Most power brokers won’t blab about where they get the inside dope on allies and adversaries. But Ken and Carol Adelman—he’s a Defense Department policy adviser, she’s a senior fellow at the Hudson Institute think tank—readily identify their most reliable source. “Shakespeare,” says Ken, “had the keenest insight into what makes people tick.” The Adelmans, both 55, have long looked to the Bard as an aid in navigating the labyrinths of politics, business and family life (they have two grown daughters). And since 1998 they have offered his wisdom to CEOs and bigwigs-to-be through their company Movers & Shakespeares.
Their workshops—which last from 90 minutes to several days and cost from $4,000 to $18,000—are taught at such institutions as Harvard’s Kennedy School of Government and the U.S. Naval Academy in Annapolis, Md. The idea: to use the playwright’s words to teach managerial skills. To motivate her troops, a boss can draw inspiration from the battlefield speech in Henry V (“We happy few, we band of brothers”). To silence a verbose underling, she might quote King Lear: “Have more than thou showest. Speak less than thou knowest.”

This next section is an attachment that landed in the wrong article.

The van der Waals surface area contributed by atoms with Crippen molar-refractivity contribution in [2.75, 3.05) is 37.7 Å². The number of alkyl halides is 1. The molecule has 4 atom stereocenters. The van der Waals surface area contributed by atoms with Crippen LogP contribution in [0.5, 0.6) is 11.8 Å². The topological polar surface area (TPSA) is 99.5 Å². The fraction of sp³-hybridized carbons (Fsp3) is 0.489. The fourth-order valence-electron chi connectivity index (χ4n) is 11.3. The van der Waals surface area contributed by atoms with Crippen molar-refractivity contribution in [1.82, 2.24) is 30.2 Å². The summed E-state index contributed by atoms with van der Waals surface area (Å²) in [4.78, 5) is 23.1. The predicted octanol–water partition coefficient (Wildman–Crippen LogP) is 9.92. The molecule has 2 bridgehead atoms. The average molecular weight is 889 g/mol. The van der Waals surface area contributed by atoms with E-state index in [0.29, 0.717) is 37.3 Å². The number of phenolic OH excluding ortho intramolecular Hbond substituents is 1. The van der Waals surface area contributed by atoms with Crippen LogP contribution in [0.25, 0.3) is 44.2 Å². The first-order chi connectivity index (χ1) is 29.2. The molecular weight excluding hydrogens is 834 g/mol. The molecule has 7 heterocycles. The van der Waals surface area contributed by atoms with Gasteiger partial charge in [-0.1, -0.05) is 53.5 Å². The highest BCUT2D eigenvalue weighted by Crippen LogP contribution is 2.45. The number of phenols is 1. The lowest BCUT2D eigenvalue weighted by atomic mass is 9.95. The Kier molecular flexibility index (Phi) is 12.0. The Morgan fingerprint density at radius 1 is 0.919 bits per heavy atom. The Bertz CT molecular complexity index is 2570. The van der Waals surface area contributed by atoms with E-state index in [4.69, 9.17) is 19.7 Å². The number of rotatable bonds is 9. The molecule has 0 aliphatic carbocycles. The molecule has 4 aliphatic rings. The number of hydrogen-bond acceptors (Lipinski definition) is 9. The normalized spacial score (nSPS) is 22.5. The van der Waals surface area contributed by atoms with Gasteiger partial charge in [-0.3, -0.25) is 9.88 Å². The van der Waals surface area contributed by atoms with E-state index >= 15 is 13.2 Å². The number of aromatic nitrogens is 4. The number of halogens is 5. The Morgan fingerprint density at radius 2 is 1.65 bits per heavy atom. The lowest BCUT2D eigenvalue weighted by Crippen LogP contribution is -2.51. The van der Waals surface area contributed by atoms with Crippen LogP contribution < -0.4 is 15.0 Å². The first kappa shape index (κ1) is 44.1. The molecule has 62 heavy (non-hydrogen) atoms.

Each workshop ends with students donning Elizabethan garb to act out what they’ve learned. “I’ve gotten more VIPs into tights and codpieces than anyone in this country,” says Carol. Bill Clinton’s former press secretary George Stephanopoulos donned a cape at a 1999 session and bemoaned his fate in the words of Lear‘s jester: “They’ll have me whipped for speaking true. Thou’lt have me whipped for lying; and sometimes I am whipped for holding my peace!”
Though holding one’s peace may not ward off a whipping, the Adelmans counsel that it is often the wisest course. Or, as Will himself put it: “The better part of valor is discretion.”